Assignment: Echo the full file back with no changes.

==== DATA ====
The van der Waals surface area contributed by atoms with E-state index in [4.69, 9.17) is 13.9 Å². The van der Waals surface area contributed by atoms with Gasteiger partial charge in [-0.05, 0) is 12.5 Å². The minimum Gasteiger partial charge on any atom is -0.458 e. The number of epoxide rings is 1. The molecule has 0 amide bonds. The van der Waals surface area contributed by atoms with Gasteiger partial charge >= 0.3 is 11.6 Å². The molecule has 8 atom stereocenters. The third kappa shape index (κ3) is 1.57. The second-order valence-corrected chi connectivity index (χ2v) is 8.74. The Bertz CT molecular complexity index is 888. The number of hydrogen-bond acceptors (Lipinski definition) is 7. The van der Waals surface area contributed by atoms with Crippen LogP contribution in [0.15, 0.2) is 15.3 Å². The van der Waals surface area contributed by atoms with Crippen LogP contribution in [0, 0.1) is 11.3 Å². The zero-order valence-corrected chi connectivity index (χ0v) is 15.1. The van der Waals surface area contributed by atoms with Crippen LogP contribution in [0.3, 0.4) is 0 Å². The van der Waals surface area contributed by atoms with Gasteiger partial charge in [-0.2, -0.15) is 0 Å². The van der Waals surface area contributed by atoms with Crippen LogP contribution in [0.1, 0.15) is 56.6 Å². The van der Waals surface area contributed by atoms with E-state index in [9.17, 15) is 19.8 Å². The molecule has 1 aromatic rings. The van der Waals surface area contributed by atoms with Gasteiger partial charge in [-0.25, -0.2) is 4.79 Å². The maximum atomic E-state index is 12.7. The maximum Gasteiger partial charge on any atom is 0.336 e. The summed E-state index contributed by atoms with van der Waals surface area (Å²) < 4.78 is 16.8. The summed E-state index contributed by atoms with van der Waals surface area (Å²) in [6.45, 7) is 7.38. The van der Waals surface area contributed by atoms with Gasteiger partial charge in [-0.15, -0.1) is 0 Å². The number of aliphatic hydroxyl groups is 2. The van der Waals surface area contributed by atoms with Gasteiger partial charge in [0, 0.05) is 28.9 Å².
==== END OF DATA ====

The van der Waals surface area contributed by atoms with E-state index in [4.69, 9.17) is 13.9 Å². The van der Waals surface area contributed by atoms with Gasteiger partial charge in [-0.05, 0) is 12.5 Å². The minimum Gasteiger partial charge on any atom is -0.458 e. The number of epoxide rings is 1. The molecule has 0 amide bonds. The van der Waals surface area contributed by atoms with Gasteiger partial charge >= 0.3 is 11.6 Å². The molecule has 8 atom stereocenters. The third kappa shape index (κ3) is 1.57. The second-order valence-corrected chi connectivity index (χ2v) is 8.74. The Bertz CT molecular complexity index is 888. The number of hydrogen-bond acceptors (Lipinski definition) is 7. The van der Waals surface area contributed by atoms with Crippen LogP contribution in [0.15, 0.2) is 15.3 Å². The van der Waals surface area contributed by atoms with Crippen LogP contribution in [0, 0.1) is 11.3 Å². The zero-order valence-corrected chi connectivity index (χ0v) is 15.1. The van der Waals surface area contributed by atoms with Crippen LogP contribution in [0.3, 0.4) is 0 Å². The van der Waals surface area contributed by atoms with Gasteiger partial charge in [-0.2, -0.15) is 0 Å². The van der Waals surface area contributed by atoms with Crippen LogP contribution in [0.1, 0.15) is 56.6 Å². The van der Waals surface area contributed by atoms with E-state index in [9.17, 15) is 19.8 Å². The molecule has 1 aromatic rings. The van der Waals surface area contributed by atoms with Gasteiger partial charge in [-0.25, -0.2) is 4.79 Å². The maximum atomic E-state index is 12.7. The maximum Gasteiger partial charge on any atom is 0.336 e. The summed E-state index contributed by atoms with van der Waals surface area (Å²) < 4.78 is 16.8. The summed E-state index contributed by atoms with van der Waals surface area (Å²) in [6.45, 7) is 7.38. The van der Waals surface area contributed by atoms with Gasteiger partial charge in [-0.15, -0.1) is 0 Å². The number of aliphatic hydroxyl groups is 2. The van der Waals surface area contributed by atoms with Gasteiger partial charge in [0, 0.05) is 28.9 Å².